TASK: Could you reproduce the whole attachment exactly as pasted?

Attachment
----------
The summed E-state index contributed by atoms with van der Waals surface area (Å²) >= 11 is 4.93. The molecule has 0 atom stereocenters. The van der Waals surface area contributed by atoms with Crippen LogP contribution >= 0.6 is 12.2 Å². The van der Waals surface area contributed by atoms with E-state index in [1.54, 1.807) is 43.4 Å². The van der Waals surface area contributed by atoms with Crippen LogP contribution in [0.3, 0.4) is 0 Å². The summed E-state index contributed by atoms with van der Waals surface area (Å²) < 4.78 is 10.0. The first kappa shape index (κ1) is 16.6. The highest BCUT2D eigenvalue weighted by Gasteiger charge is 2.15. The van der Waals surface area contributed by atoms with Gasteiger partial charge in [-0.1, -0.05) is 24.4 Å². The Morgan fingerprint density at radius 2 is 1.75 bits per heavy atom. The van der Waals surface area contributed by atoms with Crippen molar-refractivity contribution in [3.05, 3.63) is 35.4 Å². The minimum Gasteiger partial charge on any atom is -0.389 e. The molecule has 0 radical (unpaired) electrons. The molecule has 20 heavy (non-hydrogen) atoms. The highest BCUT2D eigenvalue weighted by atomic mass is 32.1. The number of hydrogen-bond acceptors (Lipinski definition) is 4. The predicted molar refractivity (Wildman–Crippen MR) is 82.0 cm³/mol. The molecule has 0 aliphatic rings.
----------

The summed E-state index contributed by atoms with van der Waals surface area (Å²) >= 11 is 4.93. The molecule has 0 atom stereocenters. The van der Waals surface area contributed by atoms with Crippen LogP contribution >= 0.6 is 12.2 Å². The van der Waals surface area contributed by atoms with E-state index in [1.54, 1.807) is 43.4 Å². The van der Waals surface area contributed by atoms with Crippen LogP contribution in [0.3, 0.4) is 0 Å². The summed E-state index contributed by atoms with van der Waals surface area (Å²) < 4.78 is 10.0. The first kappa shape index (κ1) is 16.6. The highest BCUT2D eigenvalue weighted by Gasteiger charge is 2.15. The van der Waals surface area contributed by atoms with Gasteiger partial charge in [-0.1, -0.05) is 24.4 Å². The Morgan fingerprint density at radius 2 is 1.75 bits per heavy atom. The van der Waals surface area contributed by atoms with Crippen molar-refractivity contribution in [3.05, 3.63) is 35.4 Å². The minimum Gasteiger partial charge on any atom is -0.389 e. The molecule has 0 radical (unpaired) electrons. The molecule has 20 heavy (non-hydrogen) atoms. The highest BCUT2D eigenvalue weighted by atomic mass is 32.1. The number of hydrogen-bond acceptors (Lipinski definition) is 4. The predicted molar refractivity (Wildman–Crippen MR) is 82.0 cm³/mol. The molecule has 0 aliphatic rings.